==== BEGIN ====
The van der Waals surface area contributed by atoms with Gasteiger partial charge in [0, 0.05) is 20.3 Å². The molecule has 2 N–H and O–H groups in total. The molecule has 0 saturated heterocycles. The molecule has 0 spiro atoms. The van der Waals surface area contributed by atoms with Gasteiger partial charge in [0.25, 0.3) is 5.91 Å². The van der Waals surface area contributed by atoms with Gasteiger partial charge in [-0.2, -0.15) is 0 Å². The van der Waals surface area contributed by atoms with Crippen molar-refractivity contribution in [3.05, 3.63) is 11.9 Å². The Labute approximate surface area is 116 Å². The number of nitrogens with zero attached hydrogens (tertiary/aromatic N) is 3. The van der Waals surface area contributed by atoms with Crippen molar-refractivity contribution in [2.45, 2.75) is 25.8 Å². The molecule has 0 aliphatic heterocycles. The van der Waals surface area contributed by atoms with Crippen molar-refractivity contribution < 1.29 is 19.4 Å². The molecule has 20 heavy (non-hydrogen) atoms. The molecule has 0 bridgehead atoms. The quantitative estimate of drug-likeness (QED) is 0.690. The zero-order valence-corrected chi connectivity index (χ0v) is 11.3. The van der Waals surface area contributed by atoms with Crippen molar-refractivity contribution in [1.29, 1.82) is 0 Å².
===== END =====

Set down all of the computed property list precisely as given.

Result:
The van der Waals surface area contributed by atoms with Gasteiger partial charge in [0, 0.05) is 20.3 Å². The molecule has 2 N–H and O–H groups in total. The molecule has 0 saturated heterocycles. The molecule has 0 spiro atoms. The van der Waals surface area contributed by atoms with Gasteiger partial charge in [0.25, 0.3) is 5.91 Å². The van der Waals surface area contributed by atoms with Gasteiger partial charge in [-0.2, -0.15) is 0 Å². The van der Waals surface area contributed by atoms with Crippen molar-refractivity contribution in [3.05, 3.63) is 11.9 Å². The Labute approximate surface area is 116 Å². The number of nitrogens with zero attached hydrogens (tertiary/aromatic N) is 3. The van der Waals surface area contributed by atoms with Crippen molar-refractivity contribution in [2.45, 2.75) is 25.8 Å². The molecule has 0 aliphatic heterocycles. The van der Waals surface area contributed by atoms with Crippen molar-refractivity contribution < 1.29 is 19.4 Å². The molecule has 20 heavy (non-hydrogen) atoms. The molecule has 0 bridgehead atoms. The quantitative estimate of drug-likeness (QED) is 0.690. The zero-order valence-corrected chi connectivity index (χ0v) is 11.3. The van der Waals surface area contributed by atoms with Crippen molar-refractivity contribution in [1.29, 1.82) is 0 Å².